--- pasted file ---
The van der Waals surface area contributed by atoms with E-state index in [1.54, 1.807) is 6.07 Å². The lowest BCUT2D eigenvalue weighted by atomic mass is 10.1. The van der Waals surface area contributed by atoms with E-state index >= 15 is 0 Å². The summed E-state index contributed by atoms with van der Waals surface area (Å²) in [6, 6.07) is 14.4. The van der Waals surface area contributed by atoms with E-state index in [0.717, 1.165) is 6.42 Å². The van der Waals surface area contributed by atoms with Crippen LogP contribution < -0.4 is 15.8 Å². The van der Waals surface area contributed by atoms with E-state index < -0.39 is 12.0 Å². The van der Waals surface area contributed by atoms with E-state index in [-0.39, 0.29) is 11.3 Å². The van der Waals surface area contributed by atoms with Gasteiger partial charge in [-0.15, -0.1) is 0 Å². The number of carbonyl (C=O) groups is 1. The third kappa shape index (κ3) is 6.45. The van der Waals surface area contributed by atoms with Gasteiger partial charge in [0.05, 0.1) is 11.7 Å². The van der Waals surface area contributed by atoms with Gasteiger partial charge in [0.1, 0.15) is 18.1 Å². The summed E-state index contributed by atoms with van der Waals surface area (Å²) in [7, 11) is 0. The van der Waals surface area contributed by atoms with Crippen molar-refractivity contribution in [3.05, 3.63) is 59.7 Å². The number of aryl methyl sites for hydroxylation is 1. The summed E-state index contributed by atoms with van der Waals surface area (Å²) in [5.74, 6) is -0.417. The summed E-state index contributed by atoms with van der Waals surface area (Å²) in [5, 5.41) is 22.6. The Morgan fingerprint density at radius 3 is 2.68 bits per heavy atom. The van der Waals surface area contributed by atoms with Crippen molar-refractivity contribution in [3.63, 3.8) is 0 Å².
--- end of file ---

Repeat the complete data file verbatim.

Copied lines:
The van der Waals surface area contributed by atoms with E-state index in [1.54, 1.807) is 6.07 Å². The lowest BCUT2D eigenvalue weighted by atomic mass is 10.1. The van der Waals surface area contributed by atoms with E-state index >= 15 is 0 Å². The summed E-state index contributed by atoms with van der Waals surface area (Å²) in [6, 6.07) is 14.4. The van der Waals surface area contributed by atoms with E-state index in [0.717, 1.165) is 6.42 Å². The van der Waals surface area contributed by atoms with Crippen LogP contribution < -0.4 is 15.8 Å². The van der Waals surface area contributed by atoms with E-state index < -0.39 is 12.0 Å². The van der Waals surface area contributed by atoms with E-state index in [-0.39, 0.29) is 11.3 Å². The van der Waals surface area contributed by atoms with Gasteiger partial charge in [-0.15, -0.1) is 0 Å². The number of carbonyl (C=O) groups is 1. The third kappa shape index (κ3) is 6.45. The van der Waals surface area contributed by atoms with Gasteiger partial charge in [0.05, 0.1) is 11.7 Å². The van der Waals surface area contributed by atoms with Gasteiger partial charge in [0.1, 0.15) is 18.1 Å². The summed E-state index contributed by atoms with van der Waals surface area (Å²) in [7, 11) is 0. The van der Waals surface area contributed by atoms with Crippen molar-refractivity contribution in [3.05, 3.63) is 59.7 Å². The number of aryl methyl sites for hydroxylation is 1. The summed E-state index contributed by atoms with van der Waals surface area (Å²) in [5.74, 6) is -0.417. The summed E-state index contributed by atoms with van der Waals surface area (Å²) in [5, 5.41) is 22.6. The Morgan fingerprint density at radius 3 is 2.68 bits per heavy atom. The van der Waals surface area contributed by atoms with Crippen molar-refractivity contribution in [3.63, 3.8) is 0 Å².